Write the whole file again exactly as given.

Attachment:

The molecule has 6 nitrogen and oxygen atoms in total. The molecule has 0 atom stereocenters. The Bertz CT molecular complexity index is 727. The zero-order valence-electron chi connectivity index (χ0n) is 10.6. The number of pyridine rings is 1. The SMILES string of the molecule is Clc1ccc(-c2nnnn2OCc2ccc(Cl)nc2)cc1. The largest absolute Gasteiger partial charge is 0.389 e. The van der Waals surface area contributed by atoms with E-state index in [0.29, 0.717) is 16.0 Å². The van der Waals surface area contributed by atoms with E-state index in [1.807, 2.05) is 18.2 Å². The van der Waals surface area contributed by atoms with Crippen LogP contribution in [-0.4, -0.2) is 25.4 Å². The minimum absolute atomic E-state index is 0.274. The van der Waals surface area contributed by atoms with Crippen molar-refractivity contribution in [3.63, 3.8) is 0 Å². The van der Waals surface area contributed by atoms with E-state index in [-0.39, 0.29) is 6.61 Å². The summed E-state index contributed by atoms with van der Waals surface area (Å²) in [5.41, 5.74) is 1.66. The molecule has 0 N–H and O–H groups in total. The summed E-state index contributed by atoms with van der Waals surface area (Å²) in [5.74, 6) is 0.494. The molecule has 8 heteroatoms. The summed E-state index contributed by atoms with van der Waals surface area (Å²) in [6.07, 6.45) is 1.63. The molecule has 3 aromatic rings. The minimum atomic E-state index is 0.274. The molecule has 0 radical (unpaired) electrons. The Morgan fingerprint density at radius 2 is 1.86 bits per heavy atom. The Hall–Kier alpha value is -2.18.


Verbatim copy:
The molecule has 6 nitrogen and oxygen atoms in total. The molecule has 0 atom stereocenters. The Bertz CT molecular complexity index is 727. The zero-order valence-electron chi connectivity index (χ0n) is 10.6. The number of pyridine rings is 1. The SMILES string of the molecule is Clc1ccc(-c2nnnn2OCc2ccc(Cl)nc2)cc1. The largest absolute Gasteiger partial charge is 0.389 e. The van der Waals surface area contributed by atoms with E-state index in [0.29, 0.717) is 16.0 Å². The van der Waals surface area contributed by atoms with E-state index in [1.807, 2.05) is 18.2 Å². The van der Waals surface area contributed by atoms with Crippen LogP contribution in [-0.4, -0.2) is 25.4 Å². The minimum absolute atomic E-state index is 0.274. The van der Waals surface area contributed by atoms with Crippen molar-refractivity contribution in [3.63, 3.8) is 0 Å². The van der Waals surface area contributed by atoms with E-state index in [-0.39, 0.29) is 6.61 Å². The summed E-state index contributed by atoms with van der Waals surface area (Å²) in [5.41, 5.74) is 1.66. The molecule has 0 N–H and O–H groups in total. The summed E-state index contributed by atoms with van der Waals surface area (Å²) in [5.74, 6) is 0.494. The molecule has 8 heteroatoms. The summed E-state index contributed by atoms with van der Waals surface area (Å²) in [6.07, 6.45) is 1.63. The molecule has 3 aromatic rings. The minimum atomic E-state index is 0.274. The molecule has 0 radical (unpaired) electrons. The Morgan fingerprint density at radius 2 is 1.86 bits per heavy atom. The Hall–Kier alpha value is -2.18.